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He entered the Paris Conservatory in 1879 but failed to benefit from academic education, which he embarked on again only in his 40th year, when he enrolled as a pupil of Vincent d’Indy and Albert Roussel at the Schola Cantorum. Long before that, however, he had composed a number of short piano pieces, whose eccentric titles and unfashionable and yet convincing simplicity of melody were matched by an individual sense of harmony. It is still a moot point whether Satie got his harmonic ideas from his fellow student and friend Claude Debussy, or whether the debt was on Debussy’s side. It is quite clear, however, that Satie’s tasteful principles influenced Debussy in the composition of his opera Pelleas et Melisande and that Satie was the main influence in helping Debussy to free himself from the musical domination of Richard Wagner. Satie became interested in plainsong through his association with a so-called Rosicrucian group, while he earned his living as a cafe pianist in Montmartre.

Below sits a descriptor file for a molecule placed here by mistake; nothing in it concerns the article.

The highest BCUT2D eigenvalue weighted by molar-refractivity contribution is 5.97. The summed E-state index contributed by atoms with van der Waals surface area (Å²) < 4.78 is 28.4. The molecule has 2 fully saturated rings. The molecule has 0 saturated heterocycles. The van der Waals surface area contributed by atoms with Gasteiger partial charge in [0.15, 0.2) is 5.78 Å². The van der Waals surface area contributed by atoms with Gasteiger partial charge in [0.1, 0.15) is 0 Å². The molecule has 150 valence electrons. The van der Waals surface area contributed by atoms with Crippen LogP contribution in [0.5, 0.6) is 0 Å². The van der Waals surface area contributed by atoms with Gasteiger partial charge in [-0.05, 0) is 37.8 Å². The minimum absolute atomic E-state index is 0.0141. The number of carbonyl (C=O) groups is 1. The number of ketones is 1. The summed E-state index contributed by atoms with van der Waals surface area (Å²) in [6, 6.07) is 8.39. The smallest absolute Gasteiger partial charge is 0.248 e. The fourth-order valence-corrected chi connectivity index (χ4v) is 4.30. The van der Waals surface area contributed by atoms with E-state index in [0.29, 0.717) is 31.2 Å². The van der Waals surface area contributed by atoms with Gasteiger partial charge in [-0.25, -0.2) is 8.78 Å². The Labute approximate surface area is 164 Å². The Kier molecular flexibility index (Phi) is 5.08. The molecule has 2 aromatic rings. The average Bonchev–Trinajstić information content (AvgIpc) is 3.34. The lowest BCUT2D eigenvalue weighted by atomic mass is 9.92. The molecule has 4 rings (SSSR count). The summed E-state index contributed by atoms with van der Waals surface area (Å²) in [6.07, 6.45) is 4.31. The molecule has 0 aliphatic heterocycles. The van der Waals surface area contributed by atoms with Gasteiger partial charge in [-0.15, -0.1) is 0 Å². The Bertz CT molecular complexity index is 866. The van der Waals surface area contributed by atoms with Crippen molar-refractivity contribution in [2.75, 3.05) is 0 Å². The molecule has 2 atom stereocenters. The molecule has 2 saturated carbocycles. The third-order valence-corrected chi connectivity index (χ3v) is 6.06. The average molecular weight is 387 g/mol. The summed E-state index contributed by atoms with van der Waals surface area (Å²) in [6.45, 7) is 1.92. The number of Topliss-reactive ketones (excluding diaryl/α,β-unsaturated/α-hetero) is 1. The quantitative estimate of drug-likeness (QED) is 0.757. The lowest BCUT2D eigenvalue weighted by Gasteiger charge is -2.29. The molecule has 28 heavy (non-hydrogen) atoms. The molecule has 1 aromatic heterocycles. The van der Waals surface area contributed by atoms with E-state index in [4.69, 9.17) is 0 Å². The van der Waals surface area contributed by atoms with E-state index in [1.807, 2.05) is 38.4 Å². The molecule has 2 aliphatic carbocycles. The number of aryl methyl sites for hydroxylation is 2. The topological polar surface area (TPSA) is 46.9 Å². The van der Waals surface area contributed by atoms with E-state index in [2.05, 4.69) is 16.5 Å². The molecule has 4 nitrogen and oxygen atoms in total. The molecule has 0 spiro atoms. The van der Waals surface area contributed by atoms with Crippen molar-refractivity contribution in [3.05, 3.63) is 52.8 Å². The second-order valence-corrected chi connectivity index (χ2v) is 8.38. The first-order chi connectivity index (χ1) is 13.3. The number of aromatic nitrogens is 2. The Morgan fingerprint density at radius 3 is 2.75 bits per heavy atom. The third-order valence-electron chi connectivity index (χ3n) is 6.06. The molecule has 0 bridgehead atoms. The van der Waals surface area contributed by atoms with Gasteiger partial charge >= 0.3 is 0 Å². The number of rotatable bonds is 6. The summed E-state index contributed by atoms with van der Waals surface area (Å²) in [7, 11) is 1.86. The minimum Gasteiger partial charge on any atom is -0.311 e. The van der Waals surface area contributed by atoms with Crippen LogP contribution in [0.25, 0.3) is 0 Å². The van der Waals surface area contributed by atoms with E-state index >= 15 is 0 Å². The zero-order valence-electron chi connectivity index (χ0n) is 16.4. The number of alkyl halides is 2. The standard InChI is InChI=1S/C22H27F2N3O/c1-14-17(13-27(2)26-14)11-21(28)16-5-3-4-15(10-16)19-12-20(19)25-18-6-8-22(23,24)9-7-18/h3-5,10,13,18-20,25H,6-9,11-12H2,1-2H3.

Satie was a conscious eccentric and a determined enemy of all establishments, including the musical. The comical titles that he attached to his small piano pieces are characteristic of the Bohemian wit in the Paris of his day. Irony and a deceptively childlike attitude, a dislike for pomposity of all kinds, and an instinctive secretiveness were hallmarks of both the man and his music. In 1916, Satie was befriended by Jean Cocteau and wrote the music for a ballet, Parade, on which Pablo Picasso and Leonid Massine also collaborated. By far the most important of Satie’s works is Socrate , an harsh setting for four sopranos and chamber orchestra of Plato’s account of the death of Socrates. The young composers who formed the essentially Parisian group known as Les Six regarded Satie as a kind of tutelary genius, and in 1923 one of them, Darius Milhaud, tried to found an “Ecole d’Arcueil,” named for the obscure Paris suburb where Satie lived in extreme poverty.